Lichens are early succession primary sere colonists of rocks, preparing them for mosses, grasses and ultimately trees.
Because lichens efficiently collect airborne substances, they help recycle chemicals in the air into the soil. Because of this, lichen can be used as bio-indicators to gauge air quality and act as sentinels of air contamination. Poor lichen diversity and abundance may signal instances of air pollution.
Lichens come in three major types or forms: fruticose, crustose, and foliose. Fruticose lichen form bushy growths, sometimes with erect branches or tufted and draping. Fruticose lichen are distinguished by often having stalks (podetia) common in the Pixie Cups (Cladonia). Crustose lichen often look like spray paint, with medulla (lower surface) directly adhering to the substrate and blending in (e.g. Shield Lichen). Foliose lichen resemble leafy growths, divided by lobes that may end in apothecia (the fungal sexual apparatus) and with lower surface often differently coloured than the top surface. Typically, rhizines anchor this lichen to the surface (e.g. pelt lichen).
Types of Lichen Habitat
The Lichen is all about relationship—with itself (between its fungus and alga self)—but also with the substrate, whether living or not, on which it colonizes. Important features of the substrate to the lichen include its texture, moisture retention, and chemistry. The three main types of substrate include ground, rock, and trees.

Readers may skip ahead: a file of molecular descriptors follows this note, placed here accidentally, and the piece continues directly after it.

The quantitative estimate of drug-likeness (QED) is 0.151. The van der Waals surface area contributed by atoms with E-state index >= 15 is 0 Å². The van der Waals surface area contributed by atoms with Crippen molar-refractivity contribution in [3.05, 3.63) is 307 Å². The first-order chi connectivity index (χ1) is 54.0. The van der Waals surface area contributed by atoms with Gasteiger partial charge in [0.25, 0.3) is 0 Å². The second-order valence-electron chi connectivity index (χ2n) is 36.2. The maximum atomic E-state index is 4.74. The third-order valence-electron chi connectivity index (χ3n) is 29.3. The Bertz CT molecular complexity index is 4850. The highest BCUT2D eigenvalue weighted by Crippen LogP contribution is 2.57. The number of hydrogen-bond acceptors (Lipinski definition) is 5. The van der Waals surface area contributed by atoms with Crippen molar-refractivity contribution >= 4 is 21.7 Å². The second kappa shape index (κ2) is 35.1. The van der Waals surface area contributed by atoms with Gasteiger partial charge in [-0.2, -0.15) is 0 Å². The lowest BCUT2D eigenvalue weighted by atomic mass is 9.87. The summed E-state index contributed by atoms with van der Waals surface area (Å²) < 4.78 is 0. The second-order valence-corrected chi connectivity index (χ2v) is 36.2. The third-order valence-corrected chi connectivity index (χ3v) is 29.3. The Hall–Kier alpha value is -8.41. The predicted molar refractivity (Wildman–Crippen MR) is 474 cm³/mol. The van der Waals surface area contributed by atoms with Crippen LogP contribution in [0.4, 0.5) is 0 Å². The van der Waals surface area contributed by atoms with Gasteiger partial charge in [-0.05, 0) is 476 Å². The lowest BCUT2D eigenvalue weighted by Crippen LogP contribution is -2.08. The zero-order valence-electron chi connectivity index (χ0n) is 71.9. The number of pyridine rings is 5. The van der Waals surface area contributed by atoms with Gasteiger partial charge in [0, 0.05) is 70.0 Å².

The ground includes soil, sand, mosses and decomposing logs. The hyphae produced by lichen help stabilize and fertilize the soil with organic matter and nitrogen. Lichen that are light-coloured help keep the soil cool by reflecting heat. They also trap dust and act as substrates for other living things.
These include cliffs, talus, pebbles and boulders, as well as concrete and shingles. They are often found among the mosses that also colonize these same surfaces. Lichens grow among the rock crystals, helping to break down surfaces for mosses and other colonizers.
Lichen that grow on conifers and deciduous trees, are different based on their different surface textures, chemistry, light and moisture. Conifer bark, for instance, is rich in organic resins and gums, and is acidic. The canopy of a conifer is also more dense than most deciduous trees; this prevents some light from penetrating to the trunk. The sloping nature of spruce and fir trees also allows rain to fall to the forest floor rather than run down the trunk as it readily does on a deciduous tree. Anyone caught in a rainstorm, like me, will vouch for his difference.